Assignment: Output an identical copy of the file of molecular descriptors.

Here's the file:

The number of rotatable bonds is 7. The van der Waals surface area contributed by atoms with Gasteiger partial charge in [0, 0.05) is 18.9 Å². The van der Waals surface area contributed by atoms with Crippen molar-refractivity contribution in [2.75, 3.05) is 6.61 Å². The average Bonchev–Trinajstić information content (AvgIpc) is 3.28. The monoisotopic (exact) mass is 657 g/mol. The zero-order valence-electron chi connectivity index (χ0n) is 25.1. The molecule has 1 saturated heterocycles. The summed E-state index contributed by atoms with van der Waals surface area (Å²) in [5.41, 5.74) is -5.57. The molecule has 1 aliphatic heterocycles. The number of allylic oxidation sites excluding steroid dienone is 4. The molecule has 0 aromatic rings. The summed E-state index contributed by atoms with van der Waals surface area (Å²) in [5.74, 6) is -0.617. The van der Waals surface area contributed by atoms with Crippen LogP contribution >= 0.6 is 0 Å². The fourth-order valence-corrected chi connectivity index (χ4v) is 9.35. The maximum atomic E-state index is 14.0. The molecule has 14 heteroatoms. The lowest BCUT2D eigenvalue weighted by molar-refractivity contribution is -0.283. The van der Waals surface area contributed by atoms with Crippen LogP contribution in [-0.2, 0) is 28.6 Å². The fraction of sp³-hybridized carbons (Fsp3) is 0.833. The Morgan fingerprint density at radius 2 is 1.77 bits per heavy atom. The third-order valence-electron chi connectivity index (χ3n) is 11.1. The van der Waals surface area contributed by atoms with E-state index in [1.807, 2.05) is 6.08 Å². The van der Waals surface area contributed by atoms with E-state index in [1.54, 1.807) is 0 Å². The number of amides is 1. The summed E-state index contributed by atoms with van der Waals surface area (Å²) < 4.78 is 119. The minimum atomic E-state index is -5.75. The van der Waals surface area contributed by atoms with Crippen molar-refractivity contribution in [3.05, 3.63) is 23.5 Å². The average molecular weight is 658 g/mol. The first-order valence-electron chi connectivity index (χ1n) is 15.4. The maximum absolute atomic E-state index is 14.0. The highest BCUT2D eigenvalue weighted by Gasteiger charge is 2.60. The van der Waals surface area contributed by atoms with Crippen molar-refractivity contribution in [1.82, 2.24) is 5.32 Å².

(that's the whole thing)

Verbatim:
The number of rotatable bonds is 7. The van der Waals surface area contributed by atoms with Gasteiger partial charge in [0, 0.05) is 18.9 Å². The van der Waals surface area contributed by atoms with Crippen molar-refractivity contribution in [2.75, 3.05) is 6.61 Å². The average Bonchev–Trinajstić information content (AvgIpc) is 3.28. The monoisotopic (exact) mass is 657 g/mol. The zero-order valence-electron chi connectivity index (χ0n) is 25.1. The molecule has 1 saturated heterocycles. The summed E-state index contributed by atoms with van der Waals surface area (Å²) in [5.41, 5.74) is -5.57. The molecule has 1 aliphatic heterocycles. The number of allylic oxidation sites excluding steroid dienone is 4. The molecule has 0 aromatic rings. The summed E-state index contributed by atoms with van der Waals surface area (Å²) in [5.74, 6) is -0.617. The van der Waals surface area contributed by atoms with Crippen LogP contribution >= 0.6 is 0 Å². The fourth-order valence-corrected chi connectivity index (χ4v) is 9.35. The maximum atomic E-state index is 14.0. The molecule has 14 heteroatoms. The lowest BCUT2D eigenvalue weighted by molar-refractivity contribution is -0.283. The van der Waals surface area contributed by atoms with Crippen LogP contribution in [-0.2, 0) is 28.6 Å². The fraction of sp³-hybridized carbons (Fsp3) is 0.833. The Morgan fingerprint density at radius 2 is 1.77 bits per heavy atom. The third-order valence-electron chi connectivity index (χ3n) is 11.1. The van der Waals surface area contributed by atoms with E-state index in [1.807, 2.05) is 6.08 Å². The van der Waals surface area contributed by atoms with E-state index in [1.54, 1.807) is 0 Å². The number of amides is 1. The summed E-state index contributed by atoms with van der Waals surface area (Å²) < 4.78 is 119. The minimum atomic E-state index is -5.75. The van der Waals surface area contributed by atoms with Crippen molar-refractivity contribution in [3.05, 3.63) is 23.5 Å². The average molecular weight is 658 g/mol. The first-order valence-electron chi connectivity index (χ1n) is 15.4. The maximum absolute atomic E-state index is 14.0. The highest BCUT2D eigenvalue weighted by Gasteiger charge is 2.60. The van der Waals surface area contributed by atoms with Crippen molar-refractivity contribution in [1.82, 2.24) is 5.32 Å².